Ladies, let’s not beat around the bush here. No pussyfooting around. You’ve no doubt had cause on occasion to rue the paucity of positive, useful English language words for the hoohah. You know what I mean. Yes, that. The snatch. The vagina.
Language is taking from you your right to express yourself positively, with ownership, when discussing a part of your body you have every right to feel happy with and empowered by and this has affected our culture in myriad ways, small and large.
When you pick a word, or a meaningful shrug of the shoulder or a raised eyebrow and swift glance down, it cannot be comfortable to find that you’re limited in choice by overly clinical terms or words heavily loaded with abusive or twee connotations, hence the proliferation of almost one-use words whose meaning has to be divined based on context and body language.
Perhaps we can do better. Please find herein for your consideration and discussion a set of words derived from a common root, designed to cover a wide variety of social situations. They’re certainly far from perfect, but perhaps they can represent a starting point on a journey to reclaiming in language and hence perhaps culture that which is yours to express.
For the root word, purely as a starting point, a word designed to be a replacement for ‘vagina’, consider if you will a little two seater Italian sportscar built for fun, something with some Va-va-voom. Perhaps if Alfa or Fiat were to make an MX-5?
How about ‘fa-jini’? It’s less harsh sounding than the alternative. You can even say it with a lilting Italian accent. Go on, give it a go, then try it again slightly Anglicised. Gesticulate a bit even. Then go back and look at the alternative.
Next, it’s always useful to have a good coarse word at your disposal. One you can wield in the bar, a few cocktails to the wind, shouted over the music. What we’re looking for here is an alternative to the irredeemably harsh and profoundly negative ‘cunt’.
How about ‘faj’? It’s short, it’s punchy, it’s feisty. It’s very close to ‘fab!’ which of course opens the possibility for Cosmo to start using ‘fajulous!’.
‘Hey! You! You think it’s funny to stare at my faj?’
Now we need a word with a little mystery and potency to it. Something a little bit sassy and maybe even a little romantic, a better version of ‘pussy’. May I suggest ‘jeanie/genie’. It’s already a feminine name, which is a good start, and it’s also a powerful and magical entity contained in something small.
Heck, it also lets everyone hum Christina Aguilera; ‘I’ve a genie in a bottle, baby…’
Perhaps most importantly, what’s needed is a word for situations where one just wants to describe a part of the body. One needs to be able to say it swiftly, it needs to be a word you can say quietly, surreptitiously, with small motions of the mouth.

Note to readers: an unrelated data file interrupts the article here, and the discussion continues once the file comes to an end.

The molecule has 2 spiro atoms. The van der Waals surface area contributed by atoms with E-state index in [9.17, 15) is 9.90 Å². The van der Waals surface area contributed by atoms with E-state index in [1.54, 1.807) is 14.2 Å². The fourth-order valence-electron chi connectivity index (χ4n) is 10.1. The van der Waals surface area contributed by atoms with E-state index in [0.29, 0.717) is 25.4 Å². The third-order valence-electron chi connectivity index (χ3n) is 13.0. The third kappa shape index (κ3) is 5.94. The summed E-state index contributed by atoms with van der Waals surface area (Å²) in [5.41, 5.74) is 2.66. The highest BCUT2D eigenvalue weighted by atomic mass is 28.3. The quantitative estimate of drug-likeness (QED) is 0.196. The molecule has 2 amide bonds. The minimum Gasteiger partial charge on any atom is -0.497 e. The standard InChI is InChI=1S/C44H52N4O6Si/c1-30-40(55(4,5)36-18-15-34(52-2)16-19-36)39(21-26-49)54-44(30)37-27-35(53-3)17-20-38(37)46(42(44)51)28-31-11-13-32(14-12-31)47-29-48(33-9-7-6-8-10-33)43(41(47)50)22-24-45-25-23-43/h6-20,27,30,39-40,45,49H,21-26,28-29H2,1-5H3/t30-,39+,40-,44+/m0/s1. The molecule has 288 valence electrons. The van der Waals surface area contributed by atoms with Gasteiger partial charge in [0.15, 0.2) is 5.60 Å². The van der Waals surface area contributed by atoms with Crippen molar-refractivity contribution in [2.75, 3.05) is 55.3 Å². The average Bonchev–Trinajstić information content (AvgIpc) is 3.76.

Consider ‘jin’ or ‘jun’ or ‘j’n’. The shortest possible spoken combination of J and N. Something you can insert into a sentence as a tiny spoken marker with meaning, that you get past and then onto the rest of the sentence but that does not require that you have to jiggle your shoulders just so to get the point across.
This is a word you could use sitting in a cafe or in conversation while waiting outside school.
‘That stupid woman there just smacked her damned shopping basket right into my j’n’
It has tremendous compassionate utility. Consider the situation where a counsellor or care worker or solicitor needs to talk about something sensitive, but also wants to distance herself from the clinical terms that a victim or patient might’ve heard from medical or police personnel.
Finally, we have the case where one needs to have a chat with or about a lil’un. Perhaps you’re at a doctor’s surgery or talking with your sister about your niece or having to mention something to a friend’s young daughter. These are the situations that can haunt you for days. The sheer terror of overcoming the linguistic barrier can stop you from discussing an issue completely.
There is a beautifully simple solution. One that doesn’t involve ‘vajayjays’ or ‘froofroos’. I suggest ‘ini/eenie’. Short, sweet, simple.
If you’d like to write your own Whisper, we’d love to read it! The submission guidelines are here.
Lovely article, but I don’t agree that cunt is either irredeemably harsh or profoundly negative at all – rather the opposite. It’s one of my very favourite words. Using it all the time takes the sting out of it when it *is* used nastily, and it can’t be beaten for comic effect when deployed correctly.
Great post! Have often pondered this with girlfriends. One calls it her “fangita” or “foo foo” (which was also the name of her son’s comforter, confusing!). My mum used “yoni”, which I can’t say or hear now without cringing. My husband likes “fandango”.
Too many of the words for “it” were invented by men, and many are derogatory, or have been requisitioned for use as expletives. As a graduate of Anglo-Saxon, I think we women should reclaim the C-word for ourselves: it’s lusty and earthy and it belongs to us!
Fanjita said in a Mexican accent works for me. Would it be wrong to christen the cock Juan.